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Ultrason Sonochem. 2011 Jan;18(1):92-8. doi: 10.1016/j.ultsonch.2010.03.004. Epub 2010 Mar 17.

Development and optimization of acoustic bubble structures at high frequencies.

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1
National Institute of Advanced Industrial Science and Technology (AIST), 2266-98 Anagahora, Shimoshidami, Moriyama ku, Nagoya 463-8560, Japan. judy.lee@aist.go.jp

Abstract

At high ultrasound frequencies, active bubble structures are difficult to capture due to the decrease in timescale per acoustic cycle and size of bubbles with increasing frequencies. However the current study demonstrates an association between the spatial distribution of visible bubbles and that of the active bubble structure established in the path of the propagating acoustic wave. By monitoring the occurrence of these visible bubbles, the development of active bubbles can be inferred for high frequencies. A series of still images depicting the formation of visible bubble structures suggest that a strong standing wave field exists at early stages of wave propagation and weakens by the increase in the attenuation of the acoustic wave, caused by the formation of large coalesced bubbles. This attenuation is clearly demonstrated by the occurrence of a force which causes bubbles to be driven toward the liquid surface and limit standing wave fields to near the surface. This force is explained in terms of the acoustic streaming and traveling wave force. It is found that a strong standing wave field is established at 168 kHz. At 448 kHz, large coalesced bubbles can significantly attenuate the acoustic pressure amplitude and weaken the standing wave field. When the frequency is increased to 726 kHz, acoustic streaming becomes significant and is the dominant force behind the disruption of the standing wave structure. The disruption of the standing wave structure can be minimized under certain pulse ON and OFF ratios.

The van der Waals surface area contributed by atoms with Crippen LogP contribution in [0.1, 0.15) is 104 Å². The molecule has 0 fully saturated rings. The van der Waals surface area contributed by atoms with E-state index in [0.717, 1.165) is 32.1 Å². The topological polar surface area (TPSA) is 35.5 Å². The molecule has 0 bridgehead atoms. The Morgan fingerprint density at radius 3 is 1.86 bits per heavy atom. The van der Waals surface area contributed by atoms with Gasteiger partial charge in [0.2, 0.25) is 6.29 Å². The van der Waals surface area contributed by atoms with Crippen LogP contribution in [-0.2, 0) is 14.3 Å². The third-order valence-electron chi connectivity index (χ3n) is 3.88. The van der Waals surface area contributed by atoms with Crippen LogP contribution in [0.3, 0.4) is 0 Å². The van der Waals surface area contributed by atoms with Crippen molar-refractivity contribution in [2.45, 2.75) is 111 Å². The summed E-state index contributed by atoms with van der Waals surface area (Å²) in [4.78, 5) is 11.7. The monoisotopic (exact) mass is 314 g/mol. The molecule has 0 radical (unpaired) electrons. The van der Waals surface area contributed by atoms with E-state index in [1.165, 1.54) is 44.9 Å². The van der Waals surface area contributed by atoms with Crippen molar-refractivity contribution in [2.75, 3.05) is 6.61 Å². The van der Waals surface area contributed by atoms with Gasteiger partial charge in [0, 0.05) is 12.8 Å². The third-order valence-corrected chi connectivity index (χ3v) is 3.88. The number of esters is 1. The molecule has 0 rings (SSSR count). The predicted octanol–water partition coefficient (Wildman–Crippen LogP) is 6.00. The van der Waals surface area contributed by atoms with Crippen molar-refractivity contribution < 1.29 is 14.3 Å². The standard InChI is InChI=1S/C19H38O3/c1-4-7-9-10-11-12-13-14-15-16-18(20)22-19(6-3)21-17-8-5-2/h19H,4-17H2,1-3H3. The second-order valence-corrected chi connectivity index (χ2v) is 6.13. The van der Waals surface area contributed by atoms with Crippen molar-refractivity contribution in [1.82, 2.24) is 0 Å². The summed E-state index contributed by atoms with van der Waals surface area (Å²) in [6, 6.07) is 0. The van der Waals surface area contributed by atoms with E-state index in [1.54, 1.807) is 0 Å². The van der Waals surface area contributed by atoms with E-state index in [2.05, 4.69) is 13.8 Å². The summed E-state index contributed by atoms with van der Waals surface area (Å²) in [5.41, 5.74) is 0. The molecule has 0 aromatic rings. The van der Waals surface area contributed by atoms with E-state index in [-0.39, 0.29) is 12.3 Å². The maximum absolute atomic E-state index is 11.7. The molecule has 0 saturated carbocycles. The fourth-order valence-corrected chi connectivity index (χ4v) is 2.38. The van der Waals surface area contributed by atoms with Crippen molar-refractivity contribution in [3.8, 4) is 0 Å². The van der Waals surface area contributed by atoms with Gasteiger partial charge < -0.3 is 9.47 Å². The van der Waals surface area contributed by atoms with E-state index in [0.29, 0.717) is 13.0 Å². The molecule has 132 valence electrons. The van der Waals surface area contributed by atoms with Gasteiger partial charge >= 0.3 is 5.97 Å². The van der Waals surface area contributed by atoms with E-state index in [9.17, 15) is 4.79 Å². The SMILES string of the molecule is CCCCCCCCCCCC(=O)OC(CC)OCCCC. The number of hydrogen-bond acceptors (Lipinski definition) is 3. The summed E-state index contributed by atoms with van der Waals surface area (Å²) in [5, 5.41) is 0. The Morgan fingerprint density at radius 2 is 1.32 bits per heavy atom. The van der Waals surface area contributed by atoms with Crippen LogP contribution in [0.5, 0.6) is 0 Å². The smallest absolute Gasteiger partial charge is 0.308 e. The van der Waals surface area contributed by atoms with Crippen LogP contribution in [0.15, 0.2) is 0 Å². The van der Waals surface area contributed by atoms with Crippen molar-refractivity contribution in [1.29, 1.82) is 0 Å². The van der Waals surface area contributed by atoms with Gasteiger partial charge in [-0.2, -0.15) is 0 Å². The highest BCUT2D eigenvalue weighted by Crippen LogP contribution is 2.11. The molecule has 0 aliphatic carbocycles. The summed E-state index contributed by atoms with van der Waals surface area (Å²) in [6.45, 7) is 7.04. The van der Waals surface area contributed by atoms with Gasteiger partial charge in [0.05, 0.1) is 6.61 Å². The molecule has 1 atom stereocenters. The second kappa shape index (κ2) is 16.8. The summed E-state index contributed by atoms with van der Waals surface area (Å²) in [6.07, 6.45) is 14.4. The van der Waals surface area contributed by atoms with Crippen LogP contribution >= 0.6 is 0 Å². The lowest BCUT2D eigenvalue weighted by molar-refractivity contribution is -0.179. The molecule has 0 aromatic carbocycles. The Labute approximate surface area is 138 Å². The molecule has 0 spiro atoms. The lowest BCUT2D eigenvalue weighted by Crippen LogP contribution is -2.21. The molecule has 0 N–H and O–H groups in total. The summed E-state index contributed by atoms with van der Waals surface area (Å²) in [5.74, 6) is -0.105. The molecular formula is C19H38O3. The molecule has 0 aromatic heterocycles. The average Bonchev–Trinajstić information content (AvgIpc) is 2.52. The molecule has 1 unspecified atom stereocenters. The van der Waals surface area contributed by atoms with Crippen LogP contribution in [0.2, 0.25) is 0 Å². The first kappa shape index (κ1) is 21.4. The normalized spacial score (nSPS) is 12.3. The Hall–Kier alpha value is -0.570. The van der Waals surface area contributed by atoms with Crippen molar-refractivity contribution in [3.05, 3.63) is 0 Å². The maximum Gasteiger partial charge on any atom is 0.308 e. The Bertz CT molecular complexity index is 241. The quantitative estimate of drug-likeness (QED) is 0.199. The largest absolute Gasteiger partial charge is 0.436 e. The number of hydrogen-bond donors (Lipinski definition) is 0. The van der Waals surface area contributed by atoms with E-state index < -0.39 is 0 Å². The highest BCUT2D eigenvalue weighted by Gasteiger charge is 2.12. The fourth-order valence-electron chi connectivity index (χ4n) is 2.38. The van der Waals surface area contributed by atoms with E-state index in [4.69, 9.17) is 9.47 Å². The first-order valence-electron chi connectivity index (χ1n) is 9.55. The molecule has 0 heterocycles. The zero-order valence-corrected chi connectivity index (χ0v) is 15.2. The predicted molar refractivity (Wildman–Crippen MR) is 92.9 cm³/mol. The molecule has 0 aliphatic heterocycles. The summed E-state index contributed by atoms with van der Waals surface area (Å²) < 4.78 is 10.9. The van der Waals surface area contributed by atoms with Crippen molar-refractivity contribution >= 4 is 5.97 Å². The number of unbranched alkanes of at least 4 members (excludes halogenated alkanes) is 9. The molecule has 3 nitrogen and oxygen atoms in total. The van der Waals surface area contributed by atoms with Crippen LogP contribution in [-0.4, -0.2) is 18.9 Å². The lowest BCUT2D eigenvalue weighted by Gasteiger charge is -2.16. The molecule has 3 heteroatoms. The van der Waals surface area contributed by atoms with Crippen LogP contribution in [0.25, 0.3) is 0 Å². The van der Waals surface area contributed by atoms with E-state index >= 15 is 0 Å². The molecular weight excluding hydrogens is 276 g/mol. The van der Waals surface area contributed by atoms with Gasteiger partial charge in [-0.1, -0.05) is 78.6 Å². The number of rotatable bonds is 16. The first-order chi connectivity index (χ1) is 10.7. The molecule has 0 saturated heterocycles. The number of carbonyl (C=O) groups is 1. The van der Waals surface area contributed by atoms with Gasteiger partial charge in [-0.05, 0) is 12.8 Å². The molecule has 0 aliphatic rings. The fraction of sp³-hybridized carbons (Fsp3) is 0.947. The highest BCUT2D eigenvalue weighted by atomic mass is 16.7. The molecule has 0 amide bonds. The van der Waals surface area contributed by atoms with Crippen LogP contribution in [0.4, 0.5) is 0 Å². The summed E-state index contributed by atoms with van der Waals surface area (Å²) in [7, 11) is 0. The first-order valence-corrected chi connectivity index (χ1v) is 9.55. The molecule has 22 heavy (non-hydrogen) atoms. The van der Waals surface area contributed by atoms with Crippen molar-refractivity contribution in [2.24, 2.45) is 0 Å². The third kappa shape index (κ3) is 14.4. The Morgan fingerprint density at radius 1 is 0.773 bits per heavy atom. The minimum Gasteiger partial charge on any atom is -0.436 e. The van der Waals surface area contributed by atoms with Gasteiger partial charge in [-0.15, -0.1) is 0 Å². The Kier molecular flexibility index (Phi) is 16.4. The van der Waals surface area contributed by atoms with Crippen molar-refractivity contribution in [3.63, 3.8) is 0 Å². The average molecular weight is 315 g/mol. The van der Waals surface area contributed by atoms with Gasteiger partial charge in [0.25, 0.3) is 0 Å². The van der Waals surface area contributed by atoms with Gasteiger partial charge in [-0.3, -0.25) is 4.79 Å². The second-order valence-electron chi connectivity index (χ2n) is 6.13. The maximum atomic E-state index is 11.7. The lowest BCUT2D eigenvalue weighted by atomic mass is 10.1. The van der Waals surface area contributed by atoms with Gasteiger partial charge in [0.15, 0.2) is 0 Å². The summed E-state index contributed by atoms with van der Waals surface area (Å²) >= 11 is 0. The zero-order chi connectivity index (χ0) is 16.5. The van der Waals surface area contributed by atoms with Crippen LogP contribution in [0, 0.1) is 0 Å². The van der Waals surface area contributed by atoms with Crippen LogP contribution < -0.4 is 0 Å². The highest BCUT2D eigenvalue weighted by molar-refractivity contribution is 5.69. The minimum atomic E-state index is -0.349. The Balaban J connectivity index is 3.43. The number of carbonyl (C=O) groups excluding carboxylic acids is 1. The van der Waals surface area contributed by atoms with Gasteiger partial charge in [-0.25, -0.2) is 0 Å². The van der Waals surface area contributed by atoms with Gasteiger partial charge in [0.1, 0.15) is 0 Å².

PMID:
20452265
DOI:
10.1016/j.ultsonch.2010.03.004
[Indexed for MEDLINE]
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